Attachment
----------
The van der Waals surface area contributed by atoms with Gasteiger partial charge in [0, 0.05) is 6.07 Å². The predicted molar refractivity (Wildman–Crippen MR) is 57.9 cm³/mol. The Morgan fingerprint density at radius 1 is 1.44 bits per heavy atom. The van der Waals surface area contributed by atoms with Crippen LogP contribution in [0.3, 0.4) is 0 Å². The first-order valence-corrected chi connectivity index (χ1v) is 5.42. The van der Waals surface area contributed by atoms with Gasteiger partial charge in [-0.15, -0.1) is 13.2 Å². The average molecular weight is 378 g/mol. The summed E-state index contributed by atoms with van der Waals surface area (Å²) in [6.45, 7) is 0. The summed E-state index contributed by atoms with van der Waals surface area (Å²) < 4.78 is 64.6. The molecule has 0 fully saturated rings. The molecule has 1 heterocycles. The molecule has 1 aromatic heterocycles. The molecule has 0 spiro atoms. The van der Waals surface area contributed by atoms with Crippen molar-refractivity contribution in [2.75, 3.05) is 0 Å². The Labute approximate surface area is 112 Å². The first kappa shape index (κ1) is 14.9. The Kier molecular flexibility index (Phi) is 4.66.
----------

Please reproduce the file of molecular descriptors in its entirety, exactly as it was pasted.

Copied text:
The van der Waals surface area contributed by atoms with Gasteiger partial charge in [0, 0.05) is 6.07 Å². The predicted molar refractivity (Wildman–Crippen MR) is 57.9 cm³/mol. The Morgan fingerprint density at radius 1 is 1.44 bits per heavy atom. The van der Waals surface area contributed by atoms with Crippen LogP contribution in [0.3, 0.4) is 0 Å². The first-order valence-corrected chi connectivity index (χ1v) is 5.42. The van der Waals surface area contributed by atoms with Gasteiger partial charge in [-0.15, -0.1) is 13.2 Å². The average molecular weight is 378 g/mol. The summed E-state index contributed by atoms with van der Waals surface area (Å²) in [6.45, 7) is 0. The summed E-state index contributed by atoms with van der Waals surface area (Å²) < 4.78 is 64.6. The molecule has 0 fully saturated rings. The molecule has 1 heterocycles. The molecule has 1 aromatic heterocycles. The molecule has 0 spiro atoms. The van der Waals surface area contributed by atoms with Crippen molar-refractivity contribution in [2.75, 3.05) is 0 Å². The Labute approximate surface area is 112 Å². The first kappa shape index (κ1) is 14.9. The Kier molecular flexibility index (Phi) is 4.66.